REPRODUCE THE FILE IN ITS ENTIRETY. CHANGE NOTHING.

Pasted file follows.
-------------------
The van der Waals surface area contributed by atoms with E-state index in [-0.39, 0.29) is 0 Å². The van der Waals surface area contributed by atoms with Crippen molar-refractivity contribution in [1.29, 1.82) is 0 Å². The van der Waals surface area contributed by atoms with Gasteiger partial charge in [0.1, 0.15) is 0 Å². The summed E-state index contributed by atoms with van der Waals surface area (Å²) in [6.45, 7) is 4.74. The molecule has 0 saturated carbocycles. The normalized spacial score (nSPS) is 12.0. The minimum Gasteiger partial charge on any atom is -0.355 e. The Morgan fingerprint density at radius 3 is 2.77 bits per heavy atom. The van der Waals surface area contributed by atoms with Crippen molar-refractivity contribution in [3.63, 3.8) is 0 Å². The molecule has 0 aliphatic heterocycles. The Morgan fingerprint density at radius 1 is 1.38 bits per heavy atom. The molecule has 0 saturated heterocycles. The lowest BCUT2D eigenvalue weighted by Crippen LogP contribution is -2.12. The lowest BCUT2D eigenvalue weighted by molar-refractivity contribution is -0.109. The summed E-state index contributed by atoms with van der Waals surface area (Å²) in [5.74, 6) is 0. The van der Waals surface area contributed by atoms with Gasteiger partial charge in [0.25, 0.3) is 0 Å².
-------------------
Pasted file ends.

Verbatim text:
The van der Waals surface area contributed by atoms with E-state index in [-0.39, 0.29) is 0 Å². The van der Waals surface area contributed by atoms with Crippen molar-refractivity contribution in [1.29, 1.82) is 0 Å². The van der Waals surface area contributed by atoms with Gasteiger partial charge in [0.1, 0.15) is 0 Å². The summed E-state index contributed by atoms with van der Waals surface area (Å²) in [6.45, 7) is 4.74. The molecule has 0 saturated carbocycles. The normalized spacial score (nSPS) is 12.0. The minimum Gasteiger partial charge on any atom is -0.355 e. The Morgan fingerprint density at radius 3 is 2.77 bits per heavy atom. The van der Waals surface area contributed by atoms with Crippen molar-refractivity contribution in [3.63, 3.8) is 0 Å². The molecule has 0 aliphatic heterocycles. The Morgan fingerprint density at radius 1 is 1.38 bits per heavy atom. The molecule has 0 saturated heterocycles. The lowest BCUT2D eigenvalue weighted by Crippen LogP contribution is -2.12. The lowest BCUT2D eigenvalue weighted by molar-refractivity contribution is -0.109. The summed E-state index contributed by atoms with van der Waals surface area (Å²) in [5.74, 6) is 0. The van der Waals surface area contributed by atoms with Gasteiger partial charge in [0.25, 0.3) is 0 Å².